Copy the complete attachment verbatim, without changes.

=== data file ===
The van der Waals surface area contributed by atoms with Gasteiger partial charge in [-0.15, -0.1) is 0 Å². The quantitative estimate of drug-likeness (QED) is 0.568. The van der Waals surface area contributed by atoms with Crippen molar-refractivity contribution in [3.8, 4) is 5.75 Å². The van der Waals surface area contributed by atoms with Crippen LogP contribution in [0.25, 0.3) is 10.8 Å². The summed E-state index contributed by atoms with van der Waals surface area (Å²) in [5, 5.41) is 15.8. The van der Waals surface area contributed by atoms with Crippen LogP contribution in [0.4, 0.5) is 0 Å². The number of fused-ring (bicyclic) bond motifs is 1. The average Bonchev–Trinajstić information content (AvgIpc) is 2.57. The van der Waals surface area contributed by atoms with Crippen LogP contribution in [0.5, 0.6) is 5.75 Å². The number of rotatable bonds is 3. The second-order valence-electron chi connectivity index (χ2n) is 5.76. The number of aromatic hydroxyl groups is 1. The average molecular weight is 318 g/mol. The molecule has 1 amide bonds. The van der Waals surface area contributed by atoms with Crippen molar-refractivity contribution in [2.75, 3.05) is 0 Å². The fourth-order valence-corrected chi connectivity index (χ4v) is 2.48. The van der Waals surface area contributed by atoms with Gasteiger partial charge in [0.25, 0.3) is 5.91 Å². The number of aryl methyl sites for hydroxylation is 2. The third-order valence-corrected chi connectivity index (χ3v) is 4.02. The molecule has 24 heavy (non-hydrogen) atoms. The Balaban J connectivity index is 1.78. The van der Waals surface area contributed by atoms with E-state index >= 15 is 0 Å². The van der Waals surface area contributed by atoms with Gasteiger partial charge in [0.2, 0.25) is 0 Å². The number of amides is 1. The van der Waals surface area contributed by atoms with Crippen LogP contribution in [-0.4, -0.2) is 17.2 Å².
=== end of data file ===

The van der Waals surface area contributed by atoms with Gasteiger partial charge in [-0.15, -0.1) is 0 Å². The quantitative estimate of drug-likeness (QED) is 0.568. The van der Waals surface area contributed by atoms with Crippen molar-refractivity contribution in [3.8, 4) is 5.75 Å². The van der Waals surface area contributed by atoms with Crippen LogP contribution in [0.25, 0.3) is 10.8 Å². The summed E-state index contributed by atoms with van der Waals surface area (Å²) in [5, 5.41) is 15.8. The van der Waals surface area contributed by atoms with Crippen LogP contribution in [0.4, 0.5) is 0 Å². The number of fused-ring (bicyclic) bond motifs is 1. The average Bonchev–Trinajstić information content (AvgIpc) is 2.57. The van der Waals surface area contributed by atoms with Crippen LogP contribution in [0.5, 0.6) is 5.75 Å². The number of rotatable bonds is 3. The second-order valence-electron chi connectivity index (χ2n) is 5.76. The number of aromatic hydroxyl groups is 1. The average molecular weight is 318 g/mol. The molecule has 1 amide bonds. The van der Waals surface area contributed by atoms with Crippen molar-refractivity contribution in [2.75, 3.05) is 0 Å². The fourth-order valence-corrected chi connectivity index (χ4v) is 2.48. The van der Waals surface area contributed by atoms with Gasteiger partial charge in [0.25, 0.3) is 5.91 Å². The number of aryl methyl sites for hydroxylation is 2. The third-order valence-corrected chi connectivity index (χ3v) is 4.02. The molecule has 24 heavy (non-hydrogen) atoms. The Balaban J connectivity index is 1.78. The van der Waals surface area contributed by atoms with E-state index >= 15 is 0 Å². The van der Waals surface area contributed by atoms with Gasteiger partial charge in [0.2, 0.25) is 0 Å². The number of amides is 1. The van der Waals surface area contributed by atoms with Crippen LogP contribution in [-0.4, -0.2) is 17.2 Å².